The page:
The Optimal Combination

So now that you know when you should eat, you may be wondering what you should eat. While this depends on the type of exercise that you’re doing, for the purposes of this post, I’m going to assume a mixture of cardio and weight training.

It is important to consume carbohydrates post-exercise, as they play a key role in restoring glycogen in the muscles. However, combining protein with carbs post-exercise boosts glycogen synthesis more than consuming carbs alone and helps to further promote muscle repair. Studies have shown that 0.25-0.5g of protein per pound of lean body mass post-exercise is sufficient. But keep in mind that this varies by person based on their goals and specific nutrition needs.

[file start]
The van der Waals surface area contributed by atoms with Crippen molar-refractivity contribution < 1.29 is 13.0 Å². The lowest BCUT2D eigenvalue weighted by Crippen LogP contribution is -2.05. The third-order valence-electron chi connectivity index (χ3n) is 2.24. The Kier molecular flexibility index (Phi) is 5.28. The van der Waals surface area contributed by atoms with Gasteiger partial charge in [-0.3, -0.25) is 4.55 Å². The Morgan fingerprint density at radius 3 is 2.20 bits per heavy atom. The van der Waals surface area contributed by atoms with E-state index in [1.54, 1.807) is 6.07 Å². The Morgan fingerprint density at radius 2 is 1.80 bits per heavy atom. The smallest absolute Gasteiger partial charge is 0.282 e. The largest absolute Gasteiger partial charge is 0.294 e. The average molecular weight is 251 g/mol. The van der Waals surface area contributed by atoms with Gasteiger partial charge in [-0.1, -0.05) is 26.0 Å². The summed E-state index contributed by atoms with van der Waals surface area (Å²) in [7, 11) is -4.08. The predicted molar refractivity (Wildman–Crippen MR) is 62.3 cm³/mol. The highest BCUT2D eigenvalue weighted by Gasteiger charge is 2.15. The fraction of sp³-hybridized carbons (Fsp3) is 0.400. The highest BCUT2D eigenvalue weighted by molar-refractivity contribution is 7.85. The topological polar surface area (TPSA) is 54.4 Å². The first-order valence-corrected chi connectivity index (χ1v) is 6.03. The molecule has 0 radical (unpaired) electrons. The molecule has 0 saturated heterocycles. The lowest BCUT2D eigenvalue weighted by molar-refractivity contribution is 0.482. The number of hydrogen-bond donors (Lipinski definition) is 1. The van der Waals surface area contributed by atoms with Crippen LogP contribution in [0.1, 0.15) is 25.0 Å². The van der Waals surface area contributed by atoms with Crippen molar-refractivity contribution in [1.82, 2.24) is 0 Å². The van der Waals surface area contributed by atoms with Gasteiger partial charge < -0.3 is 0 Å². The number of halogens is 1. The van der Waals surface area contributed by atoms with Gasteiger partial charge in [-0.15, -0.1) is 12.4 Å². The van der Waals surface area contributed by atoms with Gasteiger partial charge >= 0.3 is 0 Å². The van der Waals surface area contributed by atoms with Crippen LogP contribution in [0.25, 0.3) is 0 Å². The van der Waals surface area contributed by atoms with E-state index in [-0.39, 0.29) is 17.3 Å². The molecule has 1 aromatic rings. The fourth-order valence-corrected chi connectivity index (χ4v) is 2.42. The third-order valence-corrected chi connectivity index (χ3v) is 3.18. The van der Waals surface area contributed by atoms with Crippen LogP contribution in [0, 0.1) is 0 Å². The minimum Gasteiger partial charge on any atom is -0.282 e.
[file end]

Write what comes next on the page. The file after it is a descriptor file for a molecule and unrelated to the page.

As a general rule of thumb, the ideal carbohydrate to protein ratio of a post workout meal is 2:1. Here’s a nice little calculator that can help you get an idea of what that translates to (scroll to the bottom).

So any type of carb is ok, right?

Chips

Wrong.

Fast-acting carbs such as fruits are great immediately after a workout because they restore glycogen levels immediately, which aids in recovery. Slow-acting carbs such as sweet potatoes and steel cut oats restore glycogen levels at a slower, steadier rate. A combination of the two is optimal, but not always achievable when trying to stay within the metabolic window. I usually eat a banana immediately after I workout to get something into my body, and then about an hour or so later, I’ll have part of a sweet potato.

Ok, so where does protein powder enter the picture?